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Abstract One and two dimensional forms of carbon, Carbon nanotube and graphene, have interesting and useful not only electronic but also photonic properties. References You do not have subscription access to this journal. Cited By You do not have subscription access to this journal. Please login to set citation alerts.
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For all Eigen development discussion, use the public mailing list or Bugzilla instead. Our IRC channel is eigen on irc. Everybody's welcome to discuss Eigen-related topics or just chat. Some quick Eigen development chat happens over IRC, but the main place for Eigen development discussion remains the Eigen mailing list. Eigen is written and maintained by volunteers. You can contribute in many ways to help: give support to new users, write and improve documentation, helping with bugs and other issues in bugzilla, discussing the design and the API, running tests and writing code. See our page on Contributing to Eigen for pointers to get you started.
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Many other people have since contributed their talents to help make Eigen successful. Here's an alphabetical list: note to contributors: do add yourself! Eigen is also using code that we copied from other sources. They are acknowledged in our sources and in the Mercurial history, but let's also mention them here:.
It is a wonderful thing to see a Review evolve from a vague idea, to a well-structured outline and then a full manuscript.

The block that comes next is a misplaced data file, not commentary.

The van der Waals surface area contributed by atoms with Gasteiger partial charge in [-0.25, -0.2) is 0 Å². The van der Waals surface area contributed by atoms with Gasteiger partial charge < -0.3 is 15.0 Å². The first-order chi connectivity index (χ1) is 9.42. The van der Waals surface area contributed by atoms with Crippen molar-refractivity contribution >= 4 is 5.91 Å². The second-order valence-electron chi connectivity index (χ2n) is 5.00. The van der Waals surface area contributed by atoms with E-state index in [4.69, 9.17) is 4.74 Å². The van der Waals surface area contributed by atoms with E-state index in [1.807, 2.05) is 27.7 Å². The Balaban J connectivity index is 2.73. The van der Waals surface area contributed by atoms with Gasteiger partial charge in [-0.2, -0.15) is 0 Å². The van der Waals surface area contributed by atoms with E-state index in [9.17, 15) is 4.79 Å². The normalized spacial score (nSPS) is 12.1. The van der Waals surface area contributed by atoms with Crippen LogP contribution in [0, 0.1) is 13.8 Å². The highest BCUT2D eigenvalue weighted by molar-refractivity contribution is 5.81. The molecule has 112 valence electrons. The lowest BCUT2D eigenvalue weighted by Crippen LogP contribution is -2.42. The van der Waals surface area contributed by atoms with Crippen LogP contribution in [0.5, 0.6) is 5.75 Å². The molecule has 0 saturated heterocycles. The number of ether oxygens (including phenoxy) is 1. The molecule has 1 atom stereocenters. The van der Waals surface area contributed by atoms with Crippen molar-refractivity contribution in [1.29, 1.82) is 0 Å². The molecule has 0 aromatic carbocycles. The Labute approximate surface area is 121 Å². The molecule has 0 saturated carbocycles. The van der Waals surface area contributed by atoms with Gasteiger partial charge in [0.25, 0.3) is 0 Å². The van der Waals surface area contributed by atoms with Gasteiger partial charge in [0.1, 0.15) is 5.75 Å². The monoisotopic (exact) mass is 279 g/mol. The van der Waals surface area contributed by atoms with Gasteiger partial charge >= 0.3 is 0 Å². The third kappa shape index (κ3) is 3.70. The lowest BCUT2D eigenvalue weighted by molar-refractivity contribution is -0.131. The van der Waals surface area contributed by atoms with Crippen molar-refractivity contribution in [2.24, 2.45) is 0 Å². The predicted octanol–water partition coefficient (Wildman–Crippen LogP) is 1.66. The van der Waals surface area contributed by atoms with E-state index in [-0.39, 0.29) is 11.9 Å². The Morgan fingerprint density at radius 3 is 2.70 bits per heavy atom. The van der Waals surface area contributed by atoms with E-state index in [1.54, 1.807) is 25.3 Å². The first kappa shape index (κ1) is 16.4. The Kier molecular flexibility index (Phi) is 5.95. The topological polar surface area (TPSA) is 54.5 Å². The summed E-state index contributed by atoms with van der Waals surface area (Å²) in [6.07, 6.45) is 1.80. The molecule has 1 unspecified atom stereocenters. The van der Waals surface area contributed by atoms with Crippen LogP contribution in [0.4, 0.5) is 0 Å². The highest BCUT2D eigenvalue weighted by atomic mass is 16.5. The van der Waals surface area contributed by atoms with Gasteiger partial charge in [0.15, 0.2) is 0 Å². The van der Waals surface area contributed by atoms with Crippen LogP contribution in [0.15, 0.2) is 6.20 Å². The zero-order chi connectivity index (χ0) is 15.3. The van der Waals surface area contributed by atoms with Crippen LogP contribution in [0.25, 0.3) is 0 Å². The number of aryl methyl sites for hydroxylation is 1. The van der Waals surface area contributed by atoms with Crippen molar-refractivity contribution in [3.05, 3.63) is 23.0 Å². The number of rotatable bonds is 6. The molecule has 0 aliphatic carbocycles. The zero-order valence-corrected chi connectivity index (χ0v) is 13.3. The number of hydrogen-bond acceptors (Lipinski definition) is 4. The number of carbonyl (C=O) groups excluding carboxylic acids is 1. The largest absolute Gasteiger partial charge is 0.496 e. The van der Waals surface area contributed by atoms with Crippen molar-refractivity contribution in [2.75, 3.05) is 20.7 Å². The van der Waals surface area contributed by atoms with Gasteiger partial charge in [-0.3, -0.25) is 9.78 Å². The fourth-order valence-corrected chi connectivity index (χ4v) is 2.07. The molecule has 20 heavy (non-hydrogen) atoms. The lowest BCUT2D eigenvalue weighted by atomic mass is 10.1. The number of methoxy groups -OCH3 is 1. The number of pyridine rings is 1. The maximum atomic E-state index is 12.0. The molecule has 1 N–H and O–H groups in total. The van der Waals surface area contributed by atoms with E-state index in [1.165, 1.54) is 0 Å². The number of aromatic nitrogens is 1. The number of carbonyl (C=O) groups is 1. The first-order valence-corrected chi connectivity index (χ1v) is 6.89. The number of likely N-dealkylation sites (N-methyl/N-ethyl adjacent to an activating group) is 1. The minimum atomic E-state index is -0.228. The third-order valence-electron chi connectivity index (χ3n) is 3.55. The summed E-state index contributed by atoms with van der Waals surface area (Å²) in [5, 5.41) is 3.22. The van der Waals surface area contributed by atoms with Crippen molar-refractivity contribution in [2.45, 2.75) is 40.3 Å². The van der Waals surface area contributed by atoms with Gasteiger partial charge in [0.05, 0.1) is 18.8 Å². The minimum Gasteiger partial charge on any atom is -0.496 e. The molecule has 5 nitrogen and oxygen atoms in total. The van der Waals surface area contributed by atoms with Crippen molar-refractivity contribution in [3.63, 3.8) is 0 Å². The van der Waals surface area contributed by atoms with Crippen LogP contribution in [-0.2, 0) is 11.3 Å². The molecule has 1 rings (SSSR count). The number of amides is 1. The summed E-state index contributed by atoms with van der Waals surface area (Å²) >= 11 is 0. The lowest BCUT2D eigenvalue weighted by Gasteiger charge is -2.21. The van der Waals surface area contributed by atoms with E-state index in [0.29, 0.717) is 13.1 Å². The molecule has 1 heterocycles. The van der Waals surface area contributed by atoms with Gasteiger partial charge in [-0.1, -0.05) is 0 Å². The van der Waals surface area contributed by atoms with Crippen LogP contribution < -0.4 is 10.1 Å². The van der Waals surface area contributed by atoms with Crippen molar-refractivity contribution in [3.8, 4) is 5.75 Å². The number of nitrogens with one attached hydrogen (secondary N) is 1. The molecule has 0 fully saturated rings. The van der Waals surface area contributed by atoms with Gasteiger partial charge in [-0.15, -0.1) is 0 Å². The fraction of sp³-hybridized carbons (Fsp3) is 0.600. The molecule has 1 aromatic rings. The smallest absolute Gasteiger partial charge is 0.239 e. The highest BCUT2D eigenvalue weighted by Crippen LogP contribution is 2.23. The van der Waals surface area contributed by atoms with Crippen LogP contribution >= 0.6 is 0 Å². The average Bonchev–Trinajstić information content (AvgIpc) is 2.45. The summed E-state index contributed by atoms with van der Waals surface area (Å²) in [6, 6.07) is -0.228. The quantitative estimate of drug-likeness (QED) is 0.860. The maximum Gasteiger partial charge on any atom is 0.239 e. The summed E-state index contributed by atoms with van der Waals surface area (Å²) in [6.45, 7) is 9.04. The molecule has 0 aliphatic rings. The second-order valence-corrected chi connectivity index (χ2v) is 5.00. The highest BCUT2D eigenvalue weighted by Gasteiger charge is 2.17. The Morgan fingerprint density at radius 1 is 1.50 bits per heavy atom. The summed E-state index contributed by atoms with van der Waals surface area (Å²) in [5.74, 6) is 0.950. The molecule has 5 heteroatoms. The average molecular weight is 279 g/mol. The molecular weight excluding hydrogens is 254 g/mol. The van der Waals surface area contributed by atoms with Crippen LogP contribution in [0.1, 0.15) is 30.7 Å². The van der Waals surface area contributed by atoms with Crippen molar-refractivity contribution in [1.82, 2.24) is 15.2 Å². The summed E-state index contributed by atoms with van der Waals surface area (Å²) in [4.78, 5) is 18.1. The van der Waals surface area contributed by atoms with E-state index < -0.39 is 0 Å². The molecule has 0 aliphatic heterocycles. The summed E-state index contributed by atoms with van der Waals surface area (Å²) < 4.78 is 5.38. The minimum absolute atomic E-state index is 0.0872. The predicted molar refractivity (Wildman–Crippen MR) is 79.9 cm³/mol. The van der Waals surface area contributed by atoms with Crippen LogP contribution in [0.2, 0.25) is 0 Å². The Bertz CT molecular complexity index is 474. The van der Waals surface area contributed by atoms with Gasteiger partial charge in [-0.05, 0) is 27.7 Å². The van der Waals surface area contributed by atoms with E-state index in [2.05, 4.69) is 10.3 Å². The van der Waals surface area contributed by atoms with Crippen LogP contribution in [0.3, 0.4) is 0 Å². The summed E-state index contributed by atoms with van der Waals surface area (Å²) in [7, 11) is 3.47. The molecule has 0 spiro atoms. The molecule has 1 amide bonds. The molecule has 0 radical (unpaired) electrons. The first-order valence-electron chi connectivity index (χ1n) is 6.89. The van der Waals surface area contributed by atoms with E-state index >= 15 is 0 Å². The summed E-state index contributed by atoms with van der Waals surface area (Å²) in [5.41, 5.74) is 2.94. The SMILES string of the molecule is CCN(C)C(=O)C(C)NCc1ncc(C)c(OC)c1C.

We feel great satisfaction when we see the reviews we worked on published and take pride when they are well-received by the community. Giulia Pacchioni, Senior Editor at Nature Reviews Materials : Being a Reviews editor is a lot of fun — I like keeping an eye on how ideas evolve from initial results presented at a conference to a flurry of publications as the topic becomes more established, and deciding when is the perfect moment to commission a Review. I am lucky to have the opportunity to travel to plenty of conferences and lab visits to keep in touch with the community, and to spend a lot of time reading and thinking about science.
Claire Ashworth, who works for our inter-journal team providing support to Nature Reviews Physics , Nature Reviews Materials and Nature Reviews Chemistry : I enjoy seeing an idea develop into a published Review and working with authors at each stage of the publication process to achieve this.